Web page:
The phrase “the beginning of birth pangs” is a translation of the Greek archē ōdin (ἀρχή ὠδίν). The meaning of the phrase, translated in the KJV as “the beginning of sorrows” is a direct reference to preliminary birth pangs that ultimately lead to the full scale contractions and travail, which leads to the actual birth. Recognizing the Old Testament reference that Jesus was hearkening to is an essential, but often overlooked key to determining the timing of the prophecy. Jesus was pointing his disciples to two key passages from the prophet Isaiah.
The first passage is Isaiah 26, a portion of Scripture found in the middle of what is sometimes referred to as “Isaiah’s little apocalypse”. There, the Lord speaks through Isaiah, specifically contrasting the expectations of the Jewish people regarding deliverance, redemption and physical resurrection with the reality of the pain, suffering and travail that they had corporately experienced. In verses 16-18, the complaint of Israel is raised that despite having endured the great suffering of labor, the expected “birth” of deliverance, redemption and resurrection had not arrived:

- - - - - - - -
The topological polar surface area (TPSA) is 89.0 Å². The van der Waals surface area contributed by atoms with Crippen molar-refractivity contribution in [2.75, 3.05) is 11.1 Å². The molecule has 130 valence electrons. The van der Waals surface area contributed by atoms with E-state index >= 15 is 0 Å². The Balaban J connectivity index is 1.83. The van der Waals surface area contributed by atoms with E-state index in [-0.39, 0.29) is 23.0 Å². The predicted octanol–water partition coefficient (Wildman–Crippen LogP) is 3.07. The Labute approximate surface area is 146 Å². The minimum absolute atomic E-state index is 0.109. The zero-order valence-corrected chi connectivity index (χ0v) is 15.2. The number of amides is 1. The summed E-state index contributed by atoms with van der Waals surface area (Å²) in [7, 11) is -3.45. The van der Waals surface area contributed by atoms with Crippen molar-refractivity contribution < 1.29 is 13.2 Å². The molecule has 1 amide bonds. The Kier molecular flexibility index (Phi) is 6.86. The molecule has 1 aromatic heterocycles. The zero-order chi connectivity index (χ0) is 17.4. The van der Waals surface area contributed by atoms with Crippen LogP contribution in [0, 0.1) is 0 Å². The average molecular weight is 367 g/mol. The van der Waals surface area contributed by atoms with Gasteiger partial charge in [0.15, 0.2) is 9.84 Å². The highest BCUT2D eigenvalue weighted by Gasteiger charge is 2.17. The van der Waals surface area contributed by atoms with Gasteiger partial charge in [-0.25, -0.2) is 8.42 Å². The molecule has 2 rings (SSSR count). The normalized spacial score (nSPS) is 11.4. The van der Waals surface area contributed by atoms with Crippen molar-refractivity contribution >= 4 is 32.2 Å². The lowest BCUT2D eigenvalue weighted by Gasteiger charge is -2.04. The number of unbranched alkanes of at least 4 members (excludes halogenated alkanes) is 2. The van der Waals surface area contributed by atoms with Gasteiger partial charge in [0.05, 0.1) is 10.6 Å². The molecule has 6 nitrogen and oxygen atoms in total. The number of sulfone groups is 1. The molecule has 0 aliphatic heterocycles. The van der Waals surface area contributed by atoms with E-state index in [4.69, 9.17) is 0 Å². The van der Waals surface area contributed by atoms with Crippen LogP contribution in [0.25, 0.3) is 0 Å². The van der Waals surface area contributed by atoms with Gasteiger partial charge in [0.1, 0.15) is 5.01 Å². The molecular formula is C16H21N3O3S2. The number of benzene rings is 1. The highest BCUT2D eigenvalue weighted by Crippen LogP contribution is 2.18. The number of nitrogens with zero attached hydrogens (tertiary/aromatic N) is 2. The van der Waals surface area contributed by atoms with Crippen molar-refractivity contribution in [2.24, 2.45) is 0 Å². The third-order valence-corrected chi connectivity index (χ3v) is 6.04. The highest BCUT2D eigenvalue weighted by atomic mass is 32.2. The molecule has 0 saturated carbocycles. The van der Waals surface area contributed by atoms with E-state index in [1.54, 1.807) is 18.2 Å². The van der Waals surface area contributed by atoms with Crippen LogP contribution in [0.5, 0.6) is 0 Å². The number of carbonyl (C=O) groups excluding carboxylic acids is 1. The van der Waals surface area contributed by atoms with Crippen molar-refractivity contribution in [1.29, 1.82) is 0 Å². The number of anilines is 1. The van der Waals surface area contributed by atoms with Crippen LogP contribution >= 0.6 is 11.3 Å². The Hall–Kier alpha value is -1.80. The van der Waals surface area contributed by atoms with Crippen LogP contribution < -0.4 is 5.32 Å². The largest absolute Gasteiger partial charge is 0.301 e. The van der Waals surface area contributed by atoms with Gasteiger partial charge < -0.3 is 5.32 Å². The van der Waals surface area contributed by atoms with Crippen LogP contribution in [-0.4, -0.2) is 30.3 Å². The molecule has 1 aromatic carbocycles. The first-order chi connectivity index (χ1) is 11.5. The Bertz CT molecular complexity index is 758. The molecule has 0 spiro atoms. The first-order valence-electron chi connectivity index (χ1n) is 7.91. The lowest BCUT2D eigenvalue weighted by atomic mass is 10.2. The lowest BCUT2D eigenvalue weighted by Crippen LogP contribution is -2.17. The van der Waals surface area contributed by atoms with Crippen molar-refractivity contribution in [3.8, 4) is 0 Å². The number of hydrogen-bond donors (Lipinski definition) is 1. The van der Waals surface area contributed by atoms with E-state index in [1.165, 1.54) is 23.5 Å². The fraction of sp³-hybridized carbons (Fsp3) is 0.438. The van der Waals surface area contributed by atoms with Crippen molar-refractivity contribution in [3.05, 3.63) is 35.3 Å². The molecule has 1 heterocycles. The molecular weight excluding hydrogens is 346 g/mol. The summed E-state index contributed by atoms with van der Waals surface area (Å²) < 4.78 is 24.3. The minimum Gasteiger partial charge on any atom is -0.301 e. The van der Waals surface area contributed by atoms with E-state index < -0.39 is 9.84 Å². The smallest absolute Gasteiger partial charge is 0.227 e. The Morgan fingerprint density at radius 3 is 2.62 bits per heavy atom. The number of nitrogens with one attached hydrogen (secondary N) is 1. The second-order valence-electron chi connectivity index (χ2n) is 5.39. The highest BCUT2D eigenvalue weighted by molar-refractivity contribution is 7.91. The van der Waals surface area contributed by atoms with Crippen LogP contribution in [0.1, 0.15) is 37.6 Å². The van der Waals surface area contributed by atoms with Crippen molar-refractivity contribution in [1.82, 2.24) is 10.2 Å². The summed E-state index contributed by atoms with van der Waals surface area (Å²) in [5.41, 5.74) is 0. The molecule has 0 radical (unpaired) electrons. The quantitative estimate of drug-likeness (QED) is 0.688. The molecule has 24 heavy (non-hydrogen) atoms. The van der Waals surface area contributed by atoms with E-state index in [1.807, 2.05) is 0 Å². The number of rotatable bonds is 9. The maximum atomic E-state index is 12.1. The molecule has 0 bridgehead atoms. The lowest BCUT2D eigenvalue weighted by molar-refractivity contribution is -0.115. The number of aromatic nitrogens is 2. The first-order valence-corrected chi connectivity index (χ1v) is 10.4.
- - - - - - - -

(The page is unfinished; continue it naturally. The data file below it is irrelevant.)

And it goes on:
O LORD, they sought you in distress; they could only whisper a prayer, your chastening was upon them. As the pregnant woman approaches the time to give birth, she writhes and cries out in her labor pains, thus were we before you, O LORD. We were pregnant, we writhed in labor, we gave birth, as it seems, only to wind. We could not accomplish deliverance for the earth, nor were inhabitants of the world born. —Isaiah 26:16-18